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January 5, 2006

Walk the Line

On Christmas Day, my mom, sister, and I completed our annual pilgrimage to a lcoal metroplex to see Walk the Line (IMDB), the Johnny Cash biopic that has just about run its box office course. Because I'm a fan of Cash's music, I'd resisted seeing the movie, and while Walk the Line worked well enough as safe family entertainment, I left the theater feeling vaguely disappointed.

I knew going into the theater that the film would focus primarily on Cash's career from the 1940s to his 1968 concert at Folsom Prison, which would mean emphasizing his relationship with June Carter and his recovery from amphetamine addiction. There weren't any major surprises here: the film deals extensively with the romance elements, and Reese Witherspoon never quite captured June Carter's playful, sensual side (as the World Socialist Website reviewer points out).

I'd hoped, however, that the film would focus on Cash's rather complicated political background, his interest in prisoner and Native American rights and his opposition to the Vietnam War. For a moment, such a film seemed possible. It opens with Cash's band playing the Folsom prison audience into a frenzy while backstage Cash (adequately played by Joaquin Phoenix), leaning on a table saw, seems to be agonizing over some past moment. Of course, the saw blade is a memory-image recalling the death of Cash's older brother and setting in motion an abuse narrative (Cash's father never forgave Johnny for outliving his older brother, who by coincidence was played by the son of a family friend) that dimiinishes the story considerably.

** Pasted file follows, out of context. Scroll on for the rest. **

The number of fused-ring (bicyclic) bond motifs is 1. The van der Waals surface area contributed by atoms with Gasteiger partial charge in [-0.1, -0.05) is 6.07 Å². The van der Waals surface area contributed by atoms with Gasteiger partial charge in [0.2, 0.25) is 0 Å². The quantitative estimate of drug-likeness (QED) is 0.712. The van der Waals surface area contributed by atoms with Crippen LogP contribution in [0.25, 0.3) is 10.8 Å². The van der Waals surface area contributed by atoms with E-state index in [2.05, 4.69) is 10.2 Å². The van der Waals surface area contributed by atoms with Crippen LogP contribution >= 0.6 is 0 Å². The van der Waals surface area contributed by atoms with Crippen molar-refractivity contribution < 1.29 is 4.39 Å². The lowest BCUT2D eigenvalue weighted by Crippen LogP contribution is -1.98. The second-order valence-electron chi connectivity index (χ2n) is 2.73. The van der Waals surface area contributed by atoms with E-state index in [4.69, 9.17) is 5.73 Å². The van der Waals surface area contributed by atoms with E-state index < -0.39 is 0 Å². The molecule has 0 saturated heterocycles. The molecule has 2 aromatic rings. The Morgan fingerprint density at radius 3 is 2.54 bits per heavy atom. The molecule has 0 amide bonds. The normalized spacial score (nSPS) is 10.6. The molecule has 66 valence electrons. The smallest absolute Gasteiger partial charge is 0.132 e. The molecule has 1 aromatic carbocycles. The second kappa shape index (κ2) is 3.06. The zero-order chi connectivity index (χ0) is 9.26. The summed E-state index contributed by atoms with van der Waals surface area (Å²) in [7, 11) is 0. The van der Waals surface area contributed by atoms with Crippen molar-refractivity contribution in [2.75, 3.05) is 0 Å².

As the WSWS review points out, another film about Cash could have focused more extensively on his youth in an experimental New Deal community, the fact that he grew up dirt poor among sharecroppers. The film underplays his rejection of the country music establishment and even his interest in prisoner rights (Phoenix's snarling response to a prison warden, seen in pretty much every preview of the film, is pretty much all we get). In short, pretty much everything interesting about Cash was stripped away from the film in favor of a love story that seemed far less interesting than its real-life counterpart.

Perhaps the most positive aspect of the film was that it made me want to go back and dig through my CDs and rediscover the Johnny Cash that I'd admired. I'm perhaps being a bit too hard by calling out the paint-by-numbers biopic narrative (abusive parent, dead brother, outsider recording artist, sound familiar yet?) , and perhaps I should instead be asking why the biopic about the outsider musical genius is suddenly so popular, but I'm not sure I have an interesting answer to that question.

Posted by chuck at January 5, 2006 11:56 PM

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Sorry, off-topic, Chuck, but I wanted to thank you for your comments at my blog. I must say: my own evolution has paralleled yours in that I have begun to appreciate the conversational potential of the blog medium more and more. For the first year or so, I don't even think I had my comments turned on. (yes, pretty stupid). And I've found that I learn as much from people and viewpoints I don't agree with as I do from the ones I do agree with.

Posted by: girish at January 6, 2006 4:50 PM

Thanks, Girish. I actually used comments from the beginning, but primarily for selfish reasons: to make sure that somebody--anybody--was reading. I always learn from people who comment at my blog and I enjoy having the opportunity to work through ideas in a public space such as a blog, even when my idaes are sometimes half-baked.

I know that Filmbrain mentioned enjoying the subjectivity of film bloggers' reviews, and his comparison with the Charlie Rose interview of Lisa Schwartzbaum and other critics is rather suggestive.

Posted by: Chuck at January 6, 2006 5:10 PM

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